The Effects of HIV Protease Inhibitors in Severe Sepsis

This study has been completed.
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First received: June 28, 2006
Last updated: April 1, 2011
Last verified: April 2011

June 28, 2006
April 1, 2011
June 2003
September 2005   (final data collection date for primary outcome measure)
  • Death from any cause at 28 days and 3 months
  • Daily APACHE II and III scores
  • Daily SOFA scores
Same as current
Complete list of historical versions of study NCT00346580 on Archive Site
Change in CD4 and CD8 T-cell apoptosis, as determined by flow cytomerty, at the time of enrollment, on Day 4 of therapy, and upon completion of therapy.
Same as current
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The Effects of HIV Protease Inhibitors in Severe Sepsis
The Effects of HIV Protease Inhibitors in Severe Sepsis
Sepsis is the leading cause of death in critically ill patients in the United States. It develops in approximately 750,000 Americans annually, and more than 210,000 of them die. Despite improvements in supportive treatment, mortality has changed very little, and until recently, no sepsis-specific treatments were available. Protease inhibitors have seemed to have an immune benefit that extends beyond their ability to prevent HIV replication. T cells in those patients treated with protease inhibitors have reduced rates of death than in those patients not receiving therapy.
Our hypothesis is that protease inhibitor therapy will prevent apoptosis associated with sepsis, and this will be manifested as improved clinical outcome, as assessed by 28-day mortality, APACHE II and III, and SOFA scores. All patients enrolled in the study will receive the standard of care for sepsis at Mayo Clinic Rochester. Patients will receive 1250 mg of Nelfinavir/placebo twice each day for seven days with regularly scheduled blood draws (Days 0, 4, and 7).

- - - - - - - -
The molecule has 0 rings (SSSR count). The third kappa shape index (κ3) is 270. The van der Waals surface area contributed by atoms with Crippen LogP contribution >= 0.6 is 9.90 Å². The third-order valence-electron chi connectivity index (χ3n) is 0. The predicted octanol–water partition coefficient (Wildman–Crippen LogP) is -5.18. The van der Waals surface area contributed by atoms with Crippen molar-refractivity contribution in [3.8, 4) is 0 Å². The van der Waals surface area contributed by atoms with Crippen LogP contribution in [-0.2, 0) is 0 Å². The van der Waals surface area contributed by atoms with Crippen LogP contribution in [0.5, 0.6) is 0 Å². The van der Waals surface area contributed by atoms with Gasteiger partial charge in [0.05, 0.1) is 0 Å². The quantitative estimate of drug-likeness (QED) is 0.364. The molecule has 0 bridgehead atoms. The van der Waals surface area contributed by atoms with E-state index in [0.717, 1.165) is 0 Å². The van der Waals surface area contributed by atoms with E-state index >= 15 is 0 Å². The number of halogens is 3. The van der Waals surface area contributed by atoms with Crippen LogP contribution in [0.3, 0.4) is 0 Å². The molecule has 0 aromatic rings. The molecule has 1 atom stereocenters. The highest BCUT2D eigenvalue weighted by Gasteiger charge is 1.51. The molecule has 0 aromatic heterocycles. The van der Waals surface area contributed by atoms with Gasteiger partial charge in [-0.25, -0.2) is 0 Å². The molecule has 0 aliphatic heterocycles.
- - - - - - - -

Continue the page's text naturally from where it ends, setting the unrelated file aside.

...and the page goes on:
Phase 1
Allocation: Randomized
Endpoint Classification: Safety Study
Intervention Model: Single Group Assignment
Masking: Double-Blind
Primary Purpose: Treatment
Drug: Nelfinavir
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*   Includes publications given by the data provider as well as publications identified by Identifier (NCT Number) in Medline.
September 2005
September 2005   (final data collection date for primary outcome measure)

Infection criteria:known or suspected infection, as evidenced by one or more of the following: WBC in normally sterile body fluid, radiographic evidence of pneumonia, a syndrome associated with a high risk of infection.

Modified SIRS criteria: must meet three or more of the following four criteria: a temperature higher than 38C or lower than 36C, heart rate of more than 90 beats/minute, respiratory rate of more than 20 breaths/minute (or on a mechanical ventilator), WBC more than 12,000/mm(3) or less than 4,000/mm(3).

Dysfunctional organs criteria:must meet one or more of the following five criteria:cardiovascular system dysfunction, kidney dysfunction, respiratory dysfunction, hematological dysfunction, unexplained metabolic acidosis.

18 Years and older
Contact information is only displayed when the study is recruiting subjects
United States
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Mayo Clinic
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Principal Investigator: Andrew D. Badley, M.D. Mayo Clinic
Mayo Clinic
April 2011

ICMJE     Data element required by the International Committee of Medical Journal Editors and the World Health Organization ICTRP